### MM Part II

Please read Part I below first.

The truth is, we face complicated decisions like this every day. Our minds are wired to deal with these problems. We have even developed ways of representing the decisions using numeric values. Some may think it’s a little unfeeling to attach a numeric value to a human life, but we do it all the time, usually by monetizing the value as in the realm of insurance and cost-benefit analyses in the product liability context.

So why don’t we try it here. I’m not an economist so I may screw this up a little, but we’ll see. First let’s attach an arbitrary value to each life. The actual value attached is not as important as the relation of the values to each other. So let’s just say that all ten human lives are equal. Let’s also say that the value of the embryo is equal to that of a post fetal human (I do not think that this is the case, nor are there many in America who do). So let’s give everyone involved a value of 1 (and let’s also make it money). And now let’s look at the effect on our hypo. We have two choices: A) don’t throw the switch, and B) throw the switch. Under choice (A) there is a 100% chance of the ten people dying. There is also (under the easy set of assumptions) a 100% chance of the embryo surviving. So if we choose (A), we we are left with $1.

Choice (B) is slightly more complicated (update: actually, it’s not more complicated) but we can still arrive at a monetary value for it by discounting for the odds. So under choice (B) there is a sixty percent chance of ten people living. So the discounted value of choice (B) is $6. You would have to be an idiot to pick (A)!! That or you would have to value an embryo six times more than you value a living breathing member of society. Even anti-abortionists don’t support those kinds of numbers.

Of course, I picked random numbers and random percentages. But they still illustrate the point that it is possible to make a reasoned decision on the point. If for instance, there is only a 10% chance of embryonic stem cell research curing the diseases of 100,000 people, then, assuming that we value an embryo to the same extent as we value a post fetal human, we should be willing to sacrifice 1000 embryos in order to realize the 10% chance of curing 100,000. Now if embryonic stem cell research has the potential to produce a cure for Parkinson’s, Alzeimers, cancer, and other diseases, the number of potentially saved humans is quite high. Even if there is a less than 10% chance of actually finding a cure through the research, we should still be willing to use a fairly large number of embryos to find some cures, especially since it is difficult to sustain an argument that an actual living human being should be valued the same as an undeveloped embryo, of which millions are naturally aborted every year.

Food for thought.

The truth is, we face complicated decisions like this every day. Our minds are wired to deal with these problems. We have even developed ways of representing the decisions using numeric values. Some may think it’s a little unfeeling to attach a numeric value to a human life, but we do it all the time, usually by monetizing the value as in the realm of insurance and cost-benefit analyses in the product liability context.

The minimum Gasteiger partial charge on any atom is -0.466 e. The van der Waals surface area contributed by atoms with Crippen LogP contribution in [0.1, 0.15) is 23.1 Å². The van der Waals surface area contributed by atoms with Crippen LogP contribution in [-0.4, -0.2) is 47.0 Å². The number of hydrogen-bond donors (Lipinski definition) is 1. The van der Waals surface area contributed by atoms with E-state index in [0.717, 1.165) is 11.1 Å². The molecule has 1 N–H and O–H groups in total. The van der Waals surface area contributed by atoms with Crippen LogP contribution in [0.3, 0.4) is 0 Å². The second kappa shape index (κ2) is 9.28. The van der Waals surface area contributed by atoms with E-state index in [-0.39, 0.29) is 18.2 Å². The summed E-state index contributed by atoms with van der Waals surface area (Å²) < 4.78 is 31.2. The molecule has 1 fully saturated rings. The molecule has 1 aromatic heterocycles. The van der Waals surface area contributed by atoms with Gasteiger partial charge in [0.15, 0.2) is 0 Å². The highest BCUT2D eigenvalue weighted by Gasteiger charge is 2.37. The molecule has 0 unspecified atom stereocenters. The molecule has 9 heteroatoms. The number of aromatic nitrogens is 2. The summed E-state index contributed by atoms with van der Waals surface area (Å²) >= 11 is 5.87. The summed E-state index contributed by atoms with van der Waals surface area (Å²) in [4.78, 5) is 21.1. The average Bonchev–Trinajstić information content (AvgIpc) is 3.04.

So why don’t we try it here. I’m not an economist so I may screw this up a little, but we’ll see. First let’s attach an arbitrary value to each life. The actual value attached is not as important as the relation of the values to each other. So let’s just say that all ten human lives are equal. Let’s also say that the value of the embryo is equal to that of a post fetal human (I do not think that this is the case, nor are there many in America who do). So let’s give everyone involved a value of 1 (and let’s also make it money). And now let’s look at the effect on our hypo. We have two choices: A) don’t throw the switch, and B) throw the switch. Under choice (A) there is a 100% chance of the ten people dying. There is also (under the easy set of assumptions) a 100% chance of the embryo surviving. So if we choose (A), we we are left with $1.

Choice (B) is slightly more complicated (update: actually, it’s not more complicated) but we can still arrive at a monetary value for it by discounting for the odds. So under choice (B) there is a sixty percent chance of ten people living. So the discounted value of choice (B) is $6. You would have to be an idiot to pick (A)!! That or you would have to value an embryo six times more than you value a living breathing member of society. Even anti-abortionists don’t support those kinds of numbers.

Of course, I picked random numbers and random percentages. But they still illustrate the point that it is possible to make a reasoned decision on the point. If for instance, there is only a 10% chance of embryonic stem cell research curing the diseases of 100,000 people, then, assuming that we value an embryo to the same extent as we value a post fetal human, we should be willing to sacrifice 1000 embryos in order to realize the 10% chance of curing 100,000. Now if embryonic stem cell research has the potential to produce a cure for Parkinson’s, Alzeimers, cancer, and other diseases, the number of potentially saved humans is quite high. Even if there is a less than 10% chance of actually finding a cure through the research, we should still be willing to use a fairly large number of embryos to find some cures, especially since it is difficult to sustain an argument that an actual living human being should be valued the same as an undeveloped embryo, of which millions are naturally aborted every year.

Food for thought.

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